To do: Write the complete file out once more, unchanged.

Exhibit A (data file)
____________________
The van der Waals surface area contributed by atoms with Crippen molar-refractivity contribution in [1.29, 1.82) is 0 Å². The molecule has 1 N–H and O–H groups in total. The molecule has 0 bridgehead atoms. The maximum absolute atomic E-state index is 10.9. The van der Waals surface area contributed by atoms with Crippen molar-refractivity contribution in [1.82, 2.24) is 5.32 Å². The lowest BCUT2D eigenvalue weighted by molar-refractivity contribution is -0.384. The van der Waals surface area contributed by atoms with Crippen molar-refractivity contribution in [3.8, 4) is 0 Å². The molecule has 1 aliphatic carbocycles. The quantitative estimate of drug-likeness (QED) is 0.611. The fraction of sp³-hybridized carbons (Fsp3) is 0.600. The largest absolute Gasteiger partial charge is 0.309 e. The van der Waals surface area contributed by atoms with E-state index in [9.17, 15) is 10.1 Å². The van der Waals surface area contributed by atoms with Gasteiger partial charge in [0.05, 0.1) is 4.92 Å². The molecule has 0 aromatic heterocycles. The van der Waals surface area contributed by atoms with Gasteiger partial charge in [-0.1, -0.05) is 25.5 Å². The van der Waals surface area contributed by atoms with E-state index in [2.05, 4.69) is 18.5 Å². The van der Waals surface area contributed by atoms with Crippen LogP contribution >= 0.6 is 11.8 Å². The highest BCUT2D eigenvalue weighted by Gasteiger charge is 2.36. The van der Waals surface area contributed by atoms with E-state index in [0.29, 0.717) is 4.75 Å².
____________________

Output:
The van der Waals surface area contributed by atoms with Crippen molar-refractivity contribution in [1.29, 1.82) is 0 Å². The molecule has 1 N–H and O–H groups in total. The molecule has 0 bridgehead atoms. The maximum absolute atomic E-state index is 10.9. The van der Waals surface area contributed by atoms with Crippen molar-refractivity contribution in [1.82, 2.24) is 5.32 Å². The lowest BCUT2D eigenvalue weighted by molar-refractivity contribution is -0.384. The van der Waals surface area contributed by atoms with Crippen molar-refractivity contribution in [3.8, 4) is 0 Å². The molecule has 1 aliphatic carbocycles. The quantitative estimate of drug-likeness (QED) is 0.611. The fraction of sp³-hybridized carbons (Fsp3) is 0.600. The largest absolute Gasteiger partial charge is 0.309 e. The van der Waals surface area contributed by atoms with E-state index in [9.17, 15) is 10.1 Å². The van der Waals surface area contributed by atoms with Gasteiger partial charge in [0.05, 0.1) is 4.92 Å². The molecule has 0 aromatic heterocycles. The van der Waals surface area contributed by atoms with Gasteiger partial charge in [-0.1, -0.05) is 25.5 Å². The van der Waals surface area contributed by atoms with E-state index in [2.05, 4.69) is 18.5 Å². The van der Waals surface area contributed by atoms with Crippen LogP contribution >= 0.6 is 11.8 Å². The highest BCUT2D eigenvalue weighted by Gasteiger charge is 2.36. The van der Waals surface area contributed by atoms with E-state index in [0.29, 0.717) is 4.75 Å².